Today, if you want to learn how to do almost anything, your first move will be to go online and check out YouTube tutorials.
Anything from hobby-based activities such as playing guitar and cooking through to university lectures and medical operations, there is seemingly a YouTube video for almost every aspect of life or work.
Just when we have become used to this as the new normal, extended reality is set to make this phenomenon seem old fashioned, and within a short period.
Already, the conference industry — which has been forced to re-imagine itself curing the pandemic — is moving to embrace extended reality as a new option.
Film making special effects are accelerating the move towards extended reality while technical training in manufacturing industries are among sectors leading the charge, along with retail, education, and medical care.
Residents of aged care homes are already going on virtual reality journeys without leaving their loungerooms.
Future of extended reality
Australian futurologist Rocky Scopelliti outlined his vision of where things are going in an online event last week on extended reality hosted by Australian start-up incubator Stone and Chalk.
Scopelliti, the author of the book “Australia 2030! Where the bloody hell are we?” outlined a set of insights from discussions with Australian executives on the trends they see for the decade ahead.
They identified five critical future technologies: artificial intelligence, the internet of things, robotics, autonomous vehicles, and blockchain.
And while extended reality did not feature on its own as a discrete technology, Scopelliti made the point that harnessing these technologies and combining them would deliver almost ubiquitous extended reality, which would permeate through more experiences in both the consumer and business worlds.
All this would be enabled by the advent of 5G, which would make new extended applications possible and deliver connectivity to another one billion of the earth’s population.
“I call it the programmatic decade we are moving into, and it is one where the software will enable a lot of the lifestyle and other processes to become programmatic and fulfill needs in different ways,” he said.
“All these five technologies will accelerate that. All of those are going to reach major inflection points, so we will see more disruption and transformation than we have ever seen. These technologies are very powerful individually, and we have to think about the multiplicative effect of what happens when you put these technologies together.”
One of the significant trends, said Scopelliti, was a shift from a “centralized” view of architecture to distributed.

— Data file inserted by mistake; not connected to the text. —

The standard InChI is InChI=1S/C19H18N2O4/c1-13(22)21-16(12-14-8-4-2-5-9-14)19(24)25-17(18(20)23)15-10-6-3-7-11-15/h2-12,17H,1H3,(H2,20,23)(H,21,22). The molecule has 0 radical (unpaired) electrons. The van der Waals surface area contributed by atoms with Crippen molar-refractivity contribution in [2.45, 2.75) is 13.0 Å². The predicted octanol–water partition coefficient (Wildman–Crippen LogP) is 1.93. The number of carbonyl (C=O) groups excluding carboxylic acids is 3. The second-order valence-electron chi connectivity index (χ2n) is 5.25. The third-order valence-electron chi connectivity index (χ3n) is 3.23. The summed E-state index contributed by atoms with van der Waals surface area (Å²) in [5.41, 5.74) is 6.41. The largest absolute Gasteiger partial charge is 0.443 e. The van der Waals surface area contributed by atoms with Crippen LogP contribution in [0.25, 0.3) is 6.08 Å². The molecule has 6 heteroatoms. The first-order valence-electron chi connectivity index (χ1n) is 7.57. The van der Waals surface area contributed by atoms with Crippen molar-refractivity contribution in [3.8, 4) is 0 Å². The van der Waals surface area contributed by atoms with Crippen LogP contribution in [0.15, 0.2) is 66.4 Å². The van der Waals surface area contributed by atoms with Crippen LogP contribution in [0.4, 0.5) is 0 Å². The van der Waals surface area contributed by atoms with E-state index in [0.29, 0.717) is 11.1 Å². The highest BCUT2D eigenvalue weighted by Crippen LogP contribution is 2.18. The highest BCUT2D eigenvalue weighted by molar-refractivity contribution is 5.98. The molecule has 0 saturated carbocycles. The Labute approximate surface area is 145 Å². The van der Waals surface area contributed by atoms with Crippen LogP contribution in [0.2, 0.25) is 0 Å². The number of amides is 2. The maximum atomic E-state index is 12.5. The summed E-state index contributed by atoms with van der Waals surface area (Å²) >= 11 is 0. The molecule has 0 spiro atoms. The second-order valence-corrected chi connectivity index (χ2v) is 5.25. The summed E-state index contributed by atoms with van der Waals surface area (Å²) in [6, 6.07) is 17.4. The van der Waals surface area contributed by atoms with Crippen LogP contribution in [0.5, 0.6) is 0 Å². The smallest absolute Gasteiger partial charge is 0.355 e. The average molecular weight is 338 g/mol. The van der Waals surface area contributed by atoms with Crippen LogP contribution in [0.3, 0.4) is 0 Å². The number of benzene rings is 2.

The move to edge computing, he said, would facilitate the “multiplicative effect” of what happens when latency processing and storage were placed much closer to the “point of consumption.”
“For example, when you store digital rich media much closer to a venue for either sport or entertainment, what happens to the experiences you can then create?”
Scopelliti gave the example of online gaming, which today delivers an experience based on a set-top box close to a monitor.
“But what happens when you have 5G combined with a software-defined network?” he questioned.
“This means you can almost do away with consoles; we expect to see a massive take up of extended reality.”
In terms of other applications, the medical industry was on the cusp of significant change as technology increasingly enabled the distribution of expertise.
A medical professional in Perth, for example, could be diagnosing or performing surgery on someone in an undeveloped country, and this will have an impact across most industries with a whole range of different experiences.
Education would also move from a “static one-way environment” into an experiential space where “all senses would be immersed.”
In all of these changes, said Scopelliti, data would be “hypercritical.”
“The proportion of [hypercritical] data today is quite low. But the more we are dependent on this, the more hypersensitive our settings around data policies are going to become.”
He said data would become “recognized and legislated as an asset,” and when that happens, the world will look at data differently.
“All this will come back to the role of trust,” said Scopelliti.
“We need to shift our thinking of who do we trust to what do we trust. And that is inclusive of the data to the service provider and the device we are using,” he added.
“The common denominator across all the five technology trends is data. So, it’s profoundly important that we think about these transformations from a data-first point of view.”
Image credit: iStockphoto/3DSculptor